BFAR vessel blocked, 'blinded' by China Coast Guard in Bajo de Masinloc -- PCG

PCG BRP Datu Sanday.jpg
BRP Datu Sanday, a Bureau of Fisheries and Aquatic Resources vessel, is blocked by a China Coast Guard vessel and two Chinese maritime militia vessels while en route to Bajo de Masinloc to distribute fuel aid to Filipino fishermen on February 22, 2024. (Photo by PCG)

The China Coast Guard (CCG) blocked, shadowed, and intercepted the automatic identification system (AIS) signal of a Bureau of Fisheries and Aquatic Resources (BFAR) vessel in Bajo de Masinloc (Panatag or Scarborough Shoal) in Zambales, the Philippine Coast Guard (PCG) disclosed on Sunday, February 25.

The incident occurred last Thursday, February 22, during the conduct of the rotational deployment of the PCG and BFAR in Bajo de Masinloc, according to PCG spokesperson for West Philippine Sea Commodore Jay Tarriela.

BFAR multi-mission offshore vessel BRP Datu Sanday (MMOV-3302) departed Capinpin Port in Orion, Bataan on February 21 to distribute fuel and grocery packs to Filipino fishermen and hold patrol operations in Bajo de Masinloc.

Around 6:34 a.m. on February 22, China Coast Guard (CCG) vessel with bow number "3105" started shadowing BRP Datu Sanday at approximately 24.15 nautical miles southeast of Bajo de Masinloc, Tarriela said. An unidentified warship was also observed to be accompanying the CCG ship.

While BRP Datu Sanday was sailing closer to Bajo de Masinloc, the CCG deployed rigid-hull inflatable boats (RHIBs) "3065" and "3302-1" to lay down a floating barrier, a technique that they frequently use to block foreign vessel from accessing the shoal.

Tarriela said that the CCG then started blocking the AIS signal of BRP Datu Sanday around 8:05 a.m. "to support China's press release of successful 'repelling' of Philippine state vessels in [Bajo de Masinloc]." 

Shortly after that, the CCG released a statement via their official website that they have repelled a Philippine vessel that allegedly intruded into the waters adjacent to Huangyan Dao, the name they call Bajo de Masinloc.

The AIS is an important factor in safe sea maneuvering as it transmits a vessel's position so that other ships are aware of its location. 

Blinding a ship by blocking its AIS signal poses several risks including possible grounding or collision.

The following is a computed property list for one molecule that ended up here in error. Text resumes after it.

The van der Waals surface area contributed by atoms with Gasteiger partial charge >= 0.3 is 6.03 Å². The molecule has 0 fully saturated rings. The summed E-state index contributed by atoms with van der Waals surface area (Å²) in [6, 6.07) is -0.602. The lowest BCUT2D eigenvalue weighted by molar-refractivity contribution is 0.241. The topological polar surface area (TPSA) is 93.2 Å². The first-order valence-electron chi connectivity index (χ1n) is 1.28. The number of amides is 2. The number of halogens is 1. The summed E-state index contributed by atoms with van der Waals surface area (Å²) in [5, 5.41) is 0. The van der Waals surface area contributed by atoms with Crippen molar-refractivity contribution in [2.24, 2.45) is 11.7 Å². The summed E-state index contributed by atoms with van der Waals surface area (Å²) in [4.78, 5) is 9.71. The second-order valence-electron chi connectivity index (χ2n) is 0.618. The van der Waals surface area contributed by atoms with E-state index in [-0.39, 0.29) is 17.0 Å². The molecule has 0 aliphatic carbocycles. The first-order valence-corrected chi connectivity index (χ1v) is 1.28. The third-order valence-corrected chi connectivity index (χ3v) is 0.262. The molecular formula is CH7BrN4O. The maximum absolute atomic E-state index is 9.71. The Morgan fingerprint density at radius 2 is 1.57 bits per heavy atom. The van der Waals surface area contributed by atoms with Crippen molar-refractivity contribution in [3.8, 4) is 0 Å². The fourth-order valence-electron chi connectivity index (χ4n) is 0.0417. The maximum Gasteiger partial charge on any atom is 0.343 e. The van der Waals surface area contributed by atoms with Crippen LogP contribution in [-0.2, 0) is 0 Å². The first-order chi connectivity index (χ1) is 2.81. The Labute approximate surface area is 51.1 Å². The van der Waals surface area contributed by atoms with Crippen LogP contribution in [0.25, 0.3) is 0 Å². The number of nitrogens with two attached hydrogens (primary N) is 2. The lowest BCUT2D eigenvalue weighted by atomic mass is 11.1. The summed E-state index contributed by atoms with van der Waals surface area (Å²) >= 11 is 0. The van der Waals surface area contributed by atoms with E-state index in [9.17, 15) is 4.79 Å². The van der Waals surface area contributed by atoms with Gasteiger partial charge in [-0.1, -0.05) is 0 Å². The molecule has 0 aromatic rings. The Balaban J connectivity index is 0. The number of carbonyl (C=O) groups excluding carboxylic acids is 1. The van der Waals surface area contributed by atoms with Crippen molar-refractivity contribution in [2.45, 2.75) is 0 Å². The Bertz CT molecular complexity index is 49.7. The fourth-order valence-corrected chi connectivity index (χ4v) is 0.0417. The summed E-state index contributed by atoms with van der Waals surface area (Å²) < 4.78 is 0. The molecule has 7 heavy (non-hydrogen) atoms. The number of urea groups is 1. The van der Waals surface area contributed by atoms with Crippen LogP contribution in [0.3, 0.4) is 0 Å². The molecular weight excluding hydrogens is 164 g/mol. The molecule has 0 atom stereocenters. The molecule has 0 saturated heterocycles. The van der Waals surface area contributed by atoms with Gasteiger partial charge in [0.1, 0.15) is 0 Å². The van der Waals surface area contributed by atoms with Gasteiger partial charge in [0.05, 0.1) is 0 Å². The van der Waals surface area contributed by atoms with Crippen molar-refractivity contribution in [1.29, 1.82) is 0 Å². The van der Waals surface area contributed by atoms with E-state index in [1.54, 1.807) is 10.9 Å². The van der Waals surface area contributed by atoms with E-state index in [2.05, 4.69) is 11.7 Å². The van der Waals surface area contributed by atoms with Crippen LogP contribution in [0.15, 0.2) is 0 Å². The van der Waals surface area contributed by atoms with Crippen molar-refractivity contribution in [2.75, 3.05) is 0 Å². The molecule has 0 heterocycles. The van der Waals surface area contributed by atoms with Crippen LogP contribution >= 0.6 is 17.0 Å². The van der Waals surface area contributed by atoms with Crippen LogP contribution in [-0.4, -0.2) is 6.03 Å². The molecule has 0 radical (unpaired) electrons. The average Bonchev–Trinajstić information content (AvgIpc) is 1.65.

"Regarding AIS signal jamming, we noticed that even if our AIS are turned on, there are instances that our vessels cannot transmit their AIS signal," Tarriela said.

But this was not the first time that the CCG allegedly blocked a Philippine vessel's AIS signal, according to Tarriela.

"We also noticed this occurrence during the last deployment of BRP Teresa Magbanua and BRP Datu Tamblot," he said.

"We assume that they do the jamming every time they released their statements that they repelled our vessels. Through such jamming, any commercial AIS monitoring cannot also disprove such statement because they may not be able to find our vessels," he explained.

'Continued harassment'

After blinding BRP Datu Sanday, CCG 3105 started corralling, shadowing, and conducting dangerous maneuvers towards BRP Datu Sanday along with Chinese maritime militia vessels "00107" and "00309" as the BFAR vessel approached the anchorage area of Filipino fishing boats at approximately 1.5 nautical miles south, southwest off Bajo de Masinloc, according to Tarriela.

Watch: BFAR vessel blocked, 'blinded' by China Coast Guard in Bajo de Masinloc -- PCG

The harassment, however, did not stop BRP Datu Sanday as it successfully reached the Filipino fishermen who were waiting for the fuel assistance. 

BRP Datu Sanday distributed fuel and groceries to a total of 44 Filipino fishing boats, enabling them to last longer at sea and catch more fish.

Tensions rose when the CCG 3105 deployed a RHIB which approached Filipino fishing boat "Subic". BRP Datu Sanday responded by dispatching a rubber boat with BFAR personnel onboard to document the Chinese boat and escort the Filipino fishermen.

Chinese aircraft in PH airspace

Tarriela revealed that PLA Navy warship "175" also approached the port beam of BRP Datu Sanday at a close distance of 10 nautical miles while the BFAR vessel was preparing to leave Bajo de Masinloc on Friday, February 23.

The PLA Navy 175 then did a daring act when it launched a helicopter with tail number "68" which "did aerial surveys passing by from northwest to east off Bajo de Masinloc."

"We observed that one of their gray hulls deployed a PLA Navy helicopter which conducted patrols in the territorial airspace while we distributed the fuel subsidy to the Filipino [fishing boats]," Tarriela said.

All throughout the mission, Tarriela said that there were three PLA Navy warships, four CCG vessels, seven maritime militia boats, a drone, and a PLA Navy helicopter that were monitored in Bajo de Masinloc against a singular BFAR vessel that was the BRP Datu Sanday.

A total of 28 radio challenges were also issued by the CCG but Tarriela said the BRP Datu Sanday promptly responded to all of them.